Do we ever stop and think how lucky we are to be able to train in Aikido and the set of circumstances that we have that allow us to do this?
I think of this on a regular basis. Due to illness and my own personal circumstances it can be difficult for me to get to Keiko as much as I would like but this has left me feeling very privileged to be able to get on the tatami as often as I do.
Let me expand on this thought:
I have a condition that even ten or so years ago would have prevented me being active in any way. But through medicine, both conventional and alternative, I can still get involved in training to some degree.
Aikido is such a versatile art it can be adapted to meet the needs of individuals with various conditions or disabilities, so it can be open to many people from a wide range of ages and abilities. Gone are the days when the main purpose of a martial art was to protect life and home from marauding bandits or armies. In the main today we do not rely on martial arts to keep us alive so we can enjoy training as a “do” (way) to improve our spirit and mentality making us a more rounded person.
Even though we all have busy lives we can still find the luxury of the free time to train. In past times or in some parts of the world people had or have very little time or resources to invest in hobbies as making a meagre living takes all the time they have.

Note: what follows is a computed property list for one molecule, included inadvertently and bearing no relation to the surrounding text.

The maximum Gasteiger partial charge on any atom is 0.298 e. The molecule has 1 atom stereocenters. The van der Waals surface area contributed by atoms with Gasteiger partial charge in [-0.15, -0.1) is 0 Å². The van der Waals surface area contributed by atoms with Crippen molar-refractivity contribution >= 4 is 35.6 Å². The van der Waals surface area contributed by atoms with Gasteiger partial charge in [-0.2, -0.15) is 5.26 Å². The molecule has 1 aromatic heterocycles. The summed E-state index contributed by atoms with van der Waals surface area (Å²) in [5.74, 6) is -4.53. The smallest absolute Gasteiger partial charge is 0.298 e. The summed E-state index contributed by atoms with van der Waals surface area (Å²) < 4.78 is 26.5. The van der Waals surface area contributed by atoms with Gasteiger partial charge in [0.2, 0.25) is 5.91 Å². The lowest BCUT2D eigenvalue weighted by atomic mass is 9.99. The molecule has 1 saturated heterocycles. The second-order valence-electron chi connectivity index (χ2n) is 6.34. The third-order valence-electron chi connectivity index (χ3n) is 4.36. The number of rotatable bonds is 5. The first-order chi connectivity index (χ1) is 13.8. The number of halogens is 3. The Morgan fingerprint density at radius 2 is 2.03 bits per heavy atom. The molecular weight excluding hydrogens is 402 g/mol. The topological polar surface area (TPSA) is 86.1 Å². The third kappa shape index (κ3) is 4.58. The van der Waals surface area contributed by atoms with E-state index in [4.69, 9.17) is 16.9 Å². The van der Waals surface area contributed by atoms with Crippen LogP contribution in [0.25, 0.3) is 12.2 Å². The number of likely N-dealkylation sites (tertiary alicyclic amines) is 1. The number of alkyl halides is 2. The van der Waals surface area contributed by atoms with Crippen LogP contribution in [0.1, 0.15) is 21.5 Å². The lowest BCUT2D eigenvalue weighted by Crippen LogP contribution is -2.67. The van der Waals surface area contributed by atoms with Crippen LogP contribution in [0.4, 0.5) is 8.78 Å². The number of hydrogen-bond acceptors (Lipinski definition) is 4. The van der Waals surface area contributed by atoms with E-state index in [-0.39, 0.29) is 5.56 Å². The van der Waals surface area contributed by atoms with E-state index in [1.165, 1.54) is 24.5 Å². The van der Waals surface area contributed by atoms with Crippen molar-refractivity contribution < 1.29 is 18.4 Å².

The energy intake an average man needs to be able to undertake a reasonably active life is 2,400-3,000 or so calories a day. The fact we have more than enough food available to have the energy to train is such a gift. Even in the recent past the availability of food was not guaranteed. That is why kings always ensured their soldiers were well fed as an army does indeed “march on its stomach”. This was often to the detriment to the general population. So in short, no food no training! A thought to have next time you have pie and chips.
Getting to training is easier as transport is better allowing us to travel further and faster than our recent ancestors.
We are also very lucky to have likeminded people and friends at the dojo who support and encourage us in the development of our art. For some people who may feel isolated, the dojo can become an oasis of human contact.
So by random chance or design we live in a time and place that affords us the opportunity to partake in learning Aikido. Many in the world would envy that, so let’s train with the true spirit of Budo and enjoy the gift of training in Aikido.